Sister, Ovalhouse - Review

© Ludovic Des Cognets

Every once in a while, a show will come along  that is not only ahead of the curve, it follows it's own trajectory. Such a show is Sister by Born Mad Theatre which is written and directed by Rebecca Hanbury. Utilising verbatim dialogue from nearly 50 women and girls from around the UK, these personal anecdotes are used as a starting point for a meditation on women's relationships and evolving into a transcendent ethereal soundscape.

Performed on stage by Daisy Brown and Nia Coleman, with music by Alex Groves, Sister begins  with the performers pouring water and drinking tea near microphones, amplifying the sound until its clarity reaches near Nth degree. As the first stream of dialogue regarding sisters takes place, it is sampled and repeated in a wholly different way.

The material sourced for the evening was very interesting, starting with childhood memories from children of many different backgrounds. At one of the spectrum there are tales about twins and the mischief they took delight in causing for their mother and a housefire one child caused by ignoring instruction to leave matches alone. Then there examples like Mira who was separated from her sisters for 15 years during the civil war in, Algeria or of the mixed race sisters - one darker than the other - who are always asked questions about "where are they from".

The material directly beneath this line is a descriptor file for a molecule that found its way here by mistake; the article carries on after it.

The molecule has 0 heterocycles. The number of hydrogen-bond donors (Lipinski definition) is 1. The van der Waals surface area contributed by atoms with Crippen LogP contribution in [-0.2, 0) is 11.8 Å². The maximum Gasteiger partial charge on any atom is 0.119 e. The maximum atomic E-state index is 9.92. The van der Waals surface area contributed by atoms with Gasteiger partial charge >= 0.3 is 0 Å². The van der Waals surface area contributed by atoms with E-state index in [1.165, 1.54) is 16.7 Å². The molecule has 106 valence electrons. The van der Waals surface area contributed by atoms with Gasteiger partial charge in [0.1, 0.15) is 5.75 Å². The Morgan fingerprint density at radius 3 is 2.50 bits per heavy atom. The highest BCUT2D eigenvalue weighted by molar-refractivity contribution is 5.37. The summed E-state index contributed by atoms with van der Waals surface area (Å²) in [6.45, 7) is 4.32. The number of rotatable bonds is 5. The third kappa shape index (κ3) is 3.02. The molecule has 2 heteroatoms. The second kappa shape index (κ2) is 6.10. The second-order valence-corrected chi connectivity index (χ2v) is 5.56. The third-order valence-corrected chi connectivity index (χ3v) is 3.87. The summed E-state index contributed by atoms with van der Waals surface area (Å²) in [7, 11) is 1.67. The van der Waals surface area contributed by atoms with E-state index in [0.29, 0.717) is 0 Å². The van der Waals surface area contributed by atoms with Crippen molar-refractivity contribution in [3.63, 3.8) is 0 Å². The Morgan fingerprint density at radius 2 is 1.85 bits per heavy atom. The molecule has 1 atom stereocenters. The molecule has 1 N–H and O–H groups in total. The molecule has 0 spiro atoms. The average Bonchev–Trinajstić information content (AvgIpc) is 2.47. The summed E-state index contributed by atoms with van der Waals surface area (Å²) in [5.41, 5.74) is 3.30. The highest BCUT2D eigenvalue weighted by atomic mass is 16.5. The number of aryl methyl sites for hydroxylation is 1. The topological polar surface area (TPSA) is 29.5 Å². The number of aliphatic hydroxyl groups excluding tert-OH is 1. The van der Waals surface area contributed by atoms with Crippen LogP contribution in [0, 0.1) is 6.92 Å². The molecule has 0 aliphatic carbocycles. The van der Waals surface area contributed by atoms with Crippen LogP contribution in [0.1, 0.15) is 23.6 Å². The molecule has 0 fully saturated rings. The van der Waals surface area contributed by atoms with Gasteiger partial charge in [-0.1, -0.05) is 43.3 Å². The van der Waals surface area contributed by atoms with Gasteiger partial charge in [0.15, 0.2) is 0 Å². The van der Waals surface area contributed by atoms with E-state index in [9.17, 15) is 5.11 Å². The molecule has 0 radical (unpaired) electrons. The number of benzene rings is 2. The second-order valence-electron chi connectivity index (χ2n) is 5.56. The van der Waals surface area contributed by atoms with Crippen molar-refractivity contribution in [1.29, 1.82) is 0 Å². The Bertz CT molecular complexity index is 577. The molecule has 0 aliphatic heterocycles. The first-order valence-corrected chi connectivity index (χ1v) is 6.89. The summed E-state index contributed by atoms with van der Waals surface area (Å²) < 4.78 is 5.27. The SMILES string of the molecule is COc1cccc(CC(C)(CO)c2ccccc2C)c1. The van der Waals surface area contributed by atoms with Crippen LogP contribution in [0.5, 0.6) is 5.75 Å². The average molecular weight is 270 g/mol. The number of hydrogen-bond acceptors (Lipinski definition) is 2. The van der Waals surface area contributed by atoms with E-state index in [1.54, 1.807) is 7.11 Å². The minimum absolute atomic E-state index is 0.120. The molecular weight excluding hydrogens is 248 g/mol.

The impact of Groves' expansive electronic music on the show cannot be understated. Nor can Coleman and Brown's singing voices be adequately described.
Some shows are about understanding 'the message' and understanding a certain point of view. Sister is very much an event one experiences.

© Michael Davis 2016

Sister runs at Ovalhouse until10th September 2016.

 

Author's review: 
4